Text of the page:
2) Almost fully manual, but has aperture lever. The M series fits this description, like your M 50mm f1.7 (love that lens, btw). Here, the camera doesn't actually know what the chosen aperture is, because the lens has no digital contacts. But the camera can move the aperture from wide open to the one you selected on the aperture ring. The lens aperture is kept wide open for focusing, and gets stopped down when you press the shutter speed - but only if you have M mode selected. Choosing Auto-ISO or any mode other than M will default to Av. Av mode with manual lenses has the advantage of constantly metering and adjusting shutter speed (and possibly ISO), but it always keeps the aperture wide open, ignoring what you selected. You can use green button to have the camera stop down the lens to your selected aperture and set the shutter speed.
3) A-series. These lenses have no AF, but they have A on the aperture ring (you need to press a little button to select it, but then you just leave it there). Here the camera actually knows the aperture, and you can choose aperture on the camera. These lenses don't have in-camera lens corrections or AF, but they allow P and other modes.
4) Fully automatic. These lenses have lens ID, A-mode, etc.

I hope this sheds some light on what the camera is doing. With the M lens, you need to use M mode if you want the camera to choose any aperture other than wide open. Av mode and Auto-ISO can be used if you want to shoot wide open.

This is why different lenses might or might not darken the viewfinder depending on the choice on the aperture ring. And this is why sometimes the camera will ignore your aperture ring, and other times the aperture ring setting will only show up in the photo, and other times it will show up in the viewfinder.

Live view is a little special, because the camera will try to keep it a certain brightness to help you compose and focus, even if the scene and photo will actually be darker.

Regarding metering, I think with manual lenses, the camera can only use spot metering or center weighted.

Maybe you can refresh your manual lens skills with this tutorial:
https://www.pentaxforums.com/forums/54-pentax-lens-articles/110657-how-use-me...k-x-k-7-a.html
05-01-2015, 04:50 AM   #4
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QuoteOriginally posted by Drizzt Quote
Auto, F1.7 1/400
Manual, F1.7 1/400
Gives exactly the same shot (he same light, the same blurred background behind the in-focus subject)


Auto, F22 1/400
Gives the same shot, too


Manual, F22 1/400
Totally black frame


Manual, F22 1/15
Gives same shot in term of light, obviously without blurred background


I can come up with and explanation, here
Welcome to the Forums!
I don't know, did I understand the problem rightly, but... if You shoot with manual lenses in Av-mode, then camera exposures it in fully open mode. Always in fully open - irrespective of the lens aperture You have selected.

05-01-2015, 05:25 AM   #5
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And don't forget to change the aperture on the lens' control the setting on the camera is not controlling the aperture. Use green button to meter.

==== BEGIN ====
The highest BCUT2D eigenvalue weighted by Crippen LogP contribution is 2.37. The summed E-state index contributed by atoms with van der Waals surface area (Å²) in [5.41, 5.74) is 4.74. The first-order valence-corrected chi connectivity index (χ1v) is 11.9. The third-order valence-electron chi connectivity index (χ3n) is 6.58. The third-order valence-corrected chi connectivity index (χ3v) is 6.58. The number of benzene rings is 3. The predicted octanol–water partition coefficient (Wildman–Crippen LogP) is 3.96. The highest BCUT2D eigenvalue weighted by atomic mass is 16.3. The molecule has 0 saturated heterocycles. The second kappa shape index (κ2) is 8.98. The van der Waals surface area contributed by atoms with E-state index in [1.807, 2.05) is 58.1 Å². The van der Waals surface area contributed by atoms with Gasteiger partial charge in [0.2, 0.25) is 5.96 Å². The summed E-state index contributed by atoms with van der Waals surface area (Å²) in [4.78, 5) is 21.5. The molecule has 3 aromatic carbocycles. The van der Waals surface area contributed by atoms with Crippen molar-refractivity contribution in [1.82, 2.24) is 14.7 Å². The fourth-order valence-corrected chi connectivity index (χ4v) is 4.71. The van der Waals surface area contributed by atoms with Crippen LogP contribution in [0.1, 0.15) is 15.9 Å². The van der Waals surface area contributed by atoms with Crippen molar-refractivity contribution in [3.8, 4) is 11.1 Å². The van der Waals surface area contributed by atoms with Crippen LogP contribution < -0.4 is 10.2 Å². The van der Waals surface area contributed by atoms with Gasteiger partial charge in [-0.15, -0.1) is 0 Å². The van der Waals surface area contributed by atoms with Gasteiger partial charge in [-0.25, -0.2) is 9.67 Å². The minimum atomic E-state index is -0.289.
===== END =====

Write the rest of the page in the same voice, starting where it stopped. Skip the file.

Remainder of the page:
05-02-2015, 09:21 AM   #6
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QuoteOriginally posted by Aksel Quote
Welcome to the Forums!
I don't know, did I understand the problem rightly, but... if You shoot with manual lenses in Av-mode, then camera exposures it in fully open mode. Always in fully open - irrespective of the lens aperture You have selected.
Thanks, this explain it all :-)
And Na Horuk answer, too :-)
And a friend of mine explaining yesterday evening that a camera has a small lever to keep aperture ring wide even if it has no aperture control on manual lens. I was really puzzled that my K-50 cannot control aperture, still it can control it full open
After having spent half an hour playing with the lens in hand, now everything is much much clear :-)

---------- Post added 05-02-15 at 09:27 AM ----------

QuoteOriginally posted by Adam Quote
The viewfinder is a tad darker than live view due to the presence of the focusing screen, but the culprit is probably the maximum aperture of your lens. Something that's F2.8 faster should be plenty bright.
It's the same same darkness with whatever lens I use. I was thinking something in the line of "maybe there is a small plastic veil on it", but cannot find any. Can live with it, however.




QuoteOriginally posted by Adam Quote
Shoot in raw, then you can always tweak the exposure if needed. However, over time I'm sure you'll learn the camera and compensate for its occasional inaccuracies.
Raw is one of the reason I got a DSLR, so I always use it


It's not "occasional inaccuracies", it's "occasional accuracies". I'll soon open a new thread with a few examples, I'm not a photographer at all, maybe it's just my personal taste. I'd love to understand better what's...uhh...better
05-02-2015, 02:11 PM   #7
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Posts: 65
Hi Drizzt -- If you have highlight correction enabled or auto, and shoot in raw, many photos will appear underexposed in your raw program. This is on purpose to avoid blowing out highlights which can't be recovered otherwise. My K50 does this.

In jpg mode the camera does the correction to make it look exposed correctly while preserving the highlights -- you can compare by using raw+jpg.

If highlight correction is off, then...?